Michael K. Williams' Words In Video Recorded Before His Death: 'Thank You For Seeing Me Just The Way That I Am'
Photo Credit: Zenger
Awards , Television

Michael K. Williams' Words In Video Recorded Before His Death: 'Thank You For Seeing Me Just The Way That I Am'

Michael K. Williams has spoken about his career in a newly-discovered video recorded days before his death. In the video, he talks about how his traumas informed his characters and thanks fans for listening to his life story.

According to EURweb via its news partner Zenger, the video was recorded for the National Council of Black Women (Williams is wearing a "Protect Black Women" shirt in the video in honor of the council). The video was to be shown during their Sept. 19 annual awards gala as the council presented him with its Dick Gregory Good Brother Award for community service. The video was obtained by independent news organization Zenger.

In the video, Williams says how his work in the community is what should be expected of him.

"The work I do deserves no accolades, no pats on the back," he said. "In my heart, I'm doing what I'm supposed to be doing as a man from the same communities our youth are struggling in today. If I don't come back and bring my goals and my experiences and my knowledge back to the community, what's it all for?"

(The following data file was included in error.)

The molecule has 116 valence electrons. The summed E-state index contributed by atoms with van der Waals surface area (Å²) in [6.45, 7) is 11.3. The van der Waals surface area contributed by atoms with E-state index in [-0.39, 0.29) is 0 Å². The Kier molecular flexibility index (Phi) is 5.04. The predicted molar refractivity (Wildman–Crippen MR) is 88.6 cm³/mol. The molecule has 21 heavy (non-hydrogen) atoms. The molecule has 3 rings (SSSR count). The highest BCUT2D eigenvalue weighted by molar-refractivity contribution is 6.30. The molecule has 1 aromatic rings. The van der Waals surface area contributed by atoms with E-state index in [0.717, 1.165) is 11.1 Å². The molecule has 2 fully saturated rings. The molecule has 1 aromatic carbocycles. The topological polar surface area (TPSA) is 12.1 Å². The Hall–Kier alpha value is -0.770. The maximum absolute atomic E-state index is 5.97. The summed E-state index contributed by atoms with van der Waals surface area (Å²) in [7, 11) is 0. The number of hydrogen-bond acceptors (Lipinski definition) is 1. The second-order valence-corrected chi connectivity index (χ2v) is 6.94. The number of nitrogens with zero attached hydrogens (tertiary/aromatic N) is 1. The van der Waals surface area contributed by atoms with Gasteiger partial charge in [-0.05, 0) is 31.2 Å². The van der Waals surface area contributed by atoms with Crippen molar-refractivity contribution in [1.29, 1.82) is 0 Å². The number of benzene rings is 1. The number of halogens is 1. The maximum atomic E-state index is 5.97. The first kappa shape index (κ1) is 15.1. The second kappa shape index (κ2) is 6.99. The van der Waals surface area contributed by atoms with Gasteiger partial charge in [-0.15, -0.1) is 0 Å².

He thanked God for the talents has has been able to use "to exorcise and pour out some of my trauma that I experienced, into the arts." The traumas Williams referred to included a turbulent childhood with sexual abuse and a committing petty crime in his teenage years before funneling his emotions into dance and acting.

"Thank you for seeing me just the way I am," he said.

Williams died Sept. 6 in his Brooklyn, NY apartment, shocking the entertainment industry. While other outlets have refrained from posting a cause of death, Eurweb reports that Williams died from a suspected drug overdose. No spokespeople for Williams have confirmed this on social media or in the press, but the only allusion to drug use so far has been in a Hollywood Reporter op-ed written by his Lovecraft Country co-star Courtney B. Vance. In the op-ed about the importance of mental health for actors, Vance wrote about Williams' own testimony regarding his past battle with drug addiction.

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